Suspend Your Disbelief

Trust Your Strangeness: an Interview with Liz Breazeale

"If I could give my past self a piece of advice, it would be: you are strange and that is a wonderful thing. Trust your strangeness."

Interviews |

Trust Your Strangeness: an Interview with Liz Breazeale

Jennifer Marie Donahue talks with Liz Breazeale about her debut collection, Extinction Events, writing obsessions, story structure, trusting in your individual strangeness, and the powerful feminist and contemporary issues Breazeale explores in her work.

From my very first encounter with reading a Liz Breazeale story, I was hooked and eager to read more. Her prose style is lyrical, vivid, and engaging. She explores new terrains and forms in her fiction that speak to the tumultuous times in which we live.

It was no surprise to learn that her debut collection of stories, Extinction Events, was named the winner of the 2018 Prairie Schooner Book Prize. This collection, published last fall by the University of Nebraska Press, was one of my best reads of the year and stuck with me long after I’d finished the final page. The stories in Extinction Events contain multiple layers beyond the impact of cataclysm and loss. Readers will encounter moments of darkness and longing, but also an intimacy with the characters that reveals love, vulnerability, and wonder. With an impressive range of narrative form and structure, these stories explore everything from the hazards of intimacy through a husband’s obsession with creating a definitive “Disaster Preparedness Handbook” to the loss of a sibling framed by a description of exhibits in “Devil’s Tooth Museum.” In the title story, “Extinction Events Proposed by My Father,” the complex father/daughter relationship is nestled within theories about the dinosaur’s demise, and through the lens of a Q&A in “Experiencers” a woman grapples with the suspicion of an alien abduction and the feeling of being alone and disconnected from those she loves.

Liz Breazeale earned her MFA in fiction from Bowling Green State University. Her work is forthcoming or has appeared in Hayden’s Ferry Review, The Collagist, Fugue, Pleiades, Salt Hill, Fence, The Sycamore Review, Passages North, Booth, Territory, and others.


Jennifer Marie Donahue: I admired how the stories in Extinction Events push the definition of what a story can accomplish in terms of form and scope. What writers have influenced your development as an author?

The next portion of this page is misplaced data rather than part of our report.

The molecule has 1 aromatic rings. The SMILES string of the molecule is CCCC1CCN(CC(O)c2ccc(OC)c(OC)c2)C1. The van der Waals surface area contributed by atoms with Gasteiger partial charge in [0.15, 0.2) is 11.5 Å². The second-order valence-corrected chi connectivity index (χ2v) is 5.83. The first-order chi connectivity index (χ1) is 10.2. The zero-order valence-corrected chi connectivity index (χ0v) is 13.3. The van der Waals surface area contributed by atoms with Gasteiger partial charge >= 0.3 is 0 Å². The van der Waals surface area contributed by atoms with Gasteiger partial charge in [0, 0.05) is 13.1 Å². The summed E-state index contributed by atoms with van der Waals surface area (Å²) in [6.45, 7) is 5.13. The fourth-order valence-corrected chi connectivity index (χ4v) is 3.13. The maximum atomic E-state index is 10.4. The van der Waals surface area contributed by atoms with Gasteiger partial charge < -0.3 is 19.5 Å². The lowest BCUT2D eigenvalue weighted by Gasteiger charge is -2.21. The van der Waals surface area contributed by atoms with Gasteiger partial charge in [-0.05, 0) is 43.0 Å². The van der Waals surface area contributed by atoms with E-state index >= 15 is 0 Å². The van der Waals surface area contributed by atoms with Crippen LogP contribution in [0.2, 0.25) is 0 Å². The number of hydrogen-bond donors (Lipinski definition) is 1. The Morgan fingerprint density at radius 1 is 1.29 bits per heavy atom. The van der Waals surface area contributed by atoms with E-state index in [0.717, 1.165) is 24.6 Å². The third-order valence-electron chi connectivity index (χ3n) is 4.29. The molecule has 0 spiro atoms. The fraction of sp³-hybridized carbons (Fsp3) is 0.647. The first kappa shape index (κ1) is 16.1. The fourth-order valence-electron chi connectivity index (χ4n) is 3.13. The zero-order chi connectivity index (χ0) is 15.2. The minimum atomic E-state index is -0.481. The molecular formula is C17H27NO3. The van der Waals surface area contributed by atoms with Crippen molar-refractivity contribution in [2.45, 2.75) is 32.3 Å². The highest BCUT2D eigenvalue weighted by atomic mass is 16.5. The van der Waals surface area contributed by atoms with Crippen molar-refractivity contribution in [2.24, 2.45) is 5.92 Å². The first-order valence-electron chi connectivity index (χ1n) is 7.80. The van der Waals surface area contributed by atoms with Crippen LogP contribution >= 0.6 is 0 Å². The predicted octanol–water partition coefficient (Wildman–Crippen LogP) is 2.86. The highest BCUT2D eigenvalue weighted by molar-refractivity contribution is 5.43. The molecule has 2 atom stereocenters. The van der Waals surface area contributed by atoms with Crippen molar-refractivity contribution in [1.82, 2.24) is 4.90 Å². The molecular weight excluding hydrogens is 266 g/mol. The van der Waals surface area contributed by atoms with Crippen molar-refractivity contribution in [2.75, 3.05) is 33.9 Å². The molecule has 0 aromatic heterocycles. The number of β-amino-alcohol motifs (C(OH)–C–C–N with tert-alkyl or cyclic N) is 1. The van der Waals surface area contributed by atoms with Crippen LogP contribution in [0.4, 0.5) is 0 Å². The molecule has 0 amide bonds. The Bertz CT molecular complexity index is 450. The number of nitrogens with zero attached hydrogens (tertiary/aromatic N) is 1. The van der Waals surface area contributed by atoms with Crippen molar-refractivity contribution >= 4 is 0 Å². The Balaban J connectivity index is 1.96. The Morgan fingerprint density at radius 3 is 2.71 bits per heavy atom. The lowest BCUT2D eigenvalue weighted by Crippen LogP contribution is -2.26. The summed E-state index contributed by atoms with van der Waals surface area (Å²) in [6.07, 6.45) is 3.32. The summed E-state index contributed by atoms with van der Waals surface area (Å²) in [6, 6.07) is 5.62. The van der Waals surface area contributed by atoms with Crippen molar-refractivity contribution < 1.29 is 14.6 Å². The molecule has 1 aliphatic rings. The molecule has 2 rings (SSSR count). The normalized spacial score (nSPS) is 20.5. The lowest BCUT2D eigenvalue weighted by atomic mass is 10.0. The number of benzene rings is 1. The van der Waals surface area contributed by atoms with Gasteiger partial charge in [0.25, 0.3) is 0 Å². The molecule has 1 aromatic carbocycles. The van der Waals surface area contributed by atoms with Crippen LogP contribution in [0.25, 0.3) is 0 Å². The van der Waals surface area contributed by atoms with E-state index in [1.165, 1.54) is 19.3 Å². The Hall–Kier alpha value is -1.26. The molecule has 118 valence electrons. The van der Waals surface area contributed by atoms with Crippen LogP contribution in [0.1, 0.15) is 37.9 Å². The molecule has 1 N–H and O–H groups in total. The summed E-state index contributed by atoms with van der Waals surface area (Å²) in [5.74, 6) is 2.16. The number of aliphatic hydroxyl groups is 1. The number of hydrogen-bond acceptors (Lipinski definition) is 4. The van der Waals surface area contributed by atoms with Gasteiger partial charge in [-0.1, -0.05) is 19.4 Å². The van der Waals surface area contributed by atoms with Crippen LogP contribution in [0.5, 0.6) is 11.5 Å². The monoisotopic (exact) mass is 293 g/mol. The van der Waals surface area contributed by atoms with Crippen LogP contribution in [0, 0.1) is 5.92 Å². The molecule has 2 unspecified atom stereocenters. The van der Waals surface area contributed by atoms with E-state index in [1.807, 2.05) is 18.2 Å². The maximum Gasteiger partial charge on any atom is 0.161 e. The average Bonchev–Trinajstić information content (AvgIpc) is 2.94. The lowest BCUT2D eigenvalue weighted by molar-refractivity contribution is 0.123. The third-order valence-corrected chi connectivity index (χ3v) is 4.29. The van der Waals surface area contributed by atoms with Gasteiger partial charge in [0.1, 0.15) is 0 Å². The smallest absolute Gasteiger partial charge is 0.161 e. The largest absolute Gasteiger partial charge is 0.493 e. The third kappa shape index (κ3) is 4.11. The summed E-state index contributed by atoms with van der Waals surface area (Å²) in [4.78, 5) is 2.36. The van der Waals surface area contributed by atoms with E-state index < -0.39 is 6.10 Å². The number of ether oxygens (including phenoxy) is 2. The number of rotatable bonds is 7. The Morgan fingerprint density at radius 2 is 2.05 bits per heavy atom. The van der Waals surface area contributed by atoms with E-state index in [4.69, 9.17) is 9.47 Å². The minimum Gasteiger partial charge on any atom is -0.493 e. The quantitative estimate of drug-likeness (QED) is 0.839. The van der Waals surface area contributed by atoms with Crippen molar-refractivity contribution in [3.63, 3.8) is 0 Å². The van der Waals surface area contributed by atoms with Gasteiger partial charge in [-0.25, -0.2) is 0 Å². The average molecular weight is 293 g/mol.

Liz Breazeale: What fascinates me is when a writer takes an idea and uses something outside of the traditional story structure to implement that idea or to tell that story. Because I do think that the way that a piece looks on the page is so important. Physically, the white space, the blank space of a story, can tell so much. I read a lot, so I think that gives me more insight into what other authors are doing. For me, seeing other authors do bold experimental stuff, especially with form and structure, always blows my mind. I always go back to Carmen Maria Machado and her work in terms of structure. When I read “Especially Heinous” in Her Body and Other Parties, the story really stuck with me. That is, I think, the quintessential example of the form informing the piece and the piece informing the form in turn. There is no other way that piece could exist. Thinking about that exploded the way I thought about my own work and the way that I wanted to write. For me, there are so many things that we can do with language and with the form of the short story. Why not try all of it?

Has reaching in a more experimental direction been an evolution in your work?

I always try to have my mind open. What can physically and visually be done with words on a page? I think it all comes down to experimentation. There are stories that I’ve tried to crunch into a non-traditional experimental format that just haven’t worked. I’m thinking specifically of “The Disaster Preparedness Guidebook” in my collection. It had a ton of different iterations. I wrote the very first draft when I was on vacation in Hawaii with my family. It started as dialogue between two people driving up the side of a volcano. It went through a bunch of formats. It wasn’t good. It was very bad. So, I think time is important in the writing process, taking time between drafts. I think it allows me to consider: What does this look like and what is the actual form of this? What does this story want to be?

Is the work of discovering what a story wants to be done in revision?

Revision is so important. I think revision is really, really hard work. Revising is scary because you are erasing something that you have already written or that already exists on the page. You are taking it out and saying, What I have done now, later, is better. I think I revise probably past the point of usefulness. I revise obsessively. One of the greatest joys in writing is when I’ve finally fixed major structural issues and dive in going sentence by sentence. Dealing with that is one of my favorite things to do. It gives me such joy. I’m excited by it.

You started Extinction Events as part of your MFA thesis.  Is there one story that you can trace back to as the beginning? How did your vision transform over time while you worked on this collection?

I don’t remember a specific story, but I remember talking to one of my professors, Wendell Mayo, who recently passed. I remember what he said to me but I don’t remember what story it was in response to. He said: You are doing a lot with mothers and daughters, relationships, the death of relationships and extinction and I would love to see what a collection like that would be like. I think you really have something there.